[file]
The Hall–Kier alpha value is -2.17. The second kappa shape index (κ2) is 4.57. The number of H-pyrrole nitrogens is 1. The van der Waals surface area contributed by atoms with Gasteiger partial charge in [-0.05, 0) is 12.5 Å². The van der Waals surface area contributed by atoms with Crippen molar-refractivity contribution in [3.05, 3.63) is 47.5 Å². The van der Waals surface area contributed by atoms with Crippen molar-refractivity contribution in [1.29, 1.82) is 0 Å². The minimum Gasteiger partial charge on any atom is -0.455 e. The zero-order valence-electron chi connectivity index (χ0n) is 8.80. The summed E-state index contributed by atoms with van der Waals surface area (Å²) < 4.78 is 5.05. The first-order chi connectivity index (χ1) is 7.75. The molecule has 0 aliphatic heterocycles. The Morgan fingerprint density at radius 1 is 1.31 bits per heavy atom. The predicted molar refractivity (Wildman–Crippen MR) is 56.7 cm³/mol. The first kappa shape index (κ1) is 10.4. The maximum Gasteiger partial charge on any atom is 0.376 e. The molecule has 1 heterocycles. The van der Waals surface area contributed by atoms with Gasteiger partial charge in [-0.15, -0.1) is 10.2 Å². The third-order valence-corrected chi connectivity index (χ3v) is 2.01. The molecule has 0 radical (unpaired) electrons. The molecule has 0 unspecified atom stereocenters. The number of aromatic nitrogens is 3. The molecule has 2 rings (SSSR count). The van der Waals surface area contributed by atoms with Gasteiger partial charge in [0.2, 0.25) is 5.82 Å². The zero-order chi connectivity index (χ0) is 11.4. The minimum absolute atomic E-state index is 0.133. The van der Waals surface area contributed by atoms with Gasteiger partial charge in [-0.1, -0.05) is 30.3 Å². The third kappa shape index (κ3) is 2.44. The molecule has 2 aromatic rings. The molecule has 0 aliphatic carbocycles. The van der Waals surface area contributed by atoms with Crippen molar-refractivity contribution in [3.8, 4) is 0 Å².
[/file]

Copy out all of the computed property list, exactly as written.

The Hall–Kier alpha value is -2.17. The second kappa shape index (κ2) is 4.57. The number of H-pyrrole nitrogens is 1. The van der Waals surface area contributed by atoms with Gasteiger partial charge in [-0.05, 0) is 12.5 Å². The van der Waals surface area contributed by atoms with Crippen molar-refractivity contribution in [3.05, 3.63) is 47.5 Å². The van der Waals surface area contributed by atoms with Crippen molar-refractivity contribution in [1.29, 1.82) is 0 Å². The minimum Gasteiger partial charge on any atom is -0.455 e. The zero-order valence-electron chi connectivity index (χ0n) is 8.80. The summed E-state index contributed by atoms with van der Waals surface area (Å²) < 4.78 is 5.05. The first-order chi connectivity index (χ1) is 7.75. The molecule has 0 aliphatic heterocycles. The Morgan fingerprint density at radius 1 is 1.31 bits per heavy atom. The predicted molar refractivity (Wildman–Crippen MR) is 56.7 cm³/mol. The first kappa shape index (κ1) is 10.4. The maximum Gasteiger partial charge on any atom is 0.376 e. The molecule has 1 heterocycles. The van der Waals surface area contributed by atoms with Gasteiger partial charge in [-0.15, -0.1) is 10.2 Å². The third-order valence-corrected chi connectivity index (χ3v) is 2.01. The molecule has 0 radical (unpaired) electrons. The molecule has 0 unspecified atom stereocenters. The number of aromatic nitrogens is 3. The molecule has 2 rings (SSSR count). The van der Waals surface area contributed by atoms with Gasteiger partial charge in [0.2, 0.25) is 5.82 Å². The zero-order chi connectivity index (χ0) is 11.4. The minimum absolute atomic E-state index is 0.133. The van der Waals surface area contributed by atoms with Gasteiger partial charge in [-0.1, -0.05) is 30.3 Å². The third kappa shape index (κ3) is 2.44. The molecule has 2 aromatic rings. The molecule has 0 aliphatic carbocycles. The van der Waals surface area contributed by atoms with Crippen molar-refractivity contribution in [3.8, 4) is 0 Å².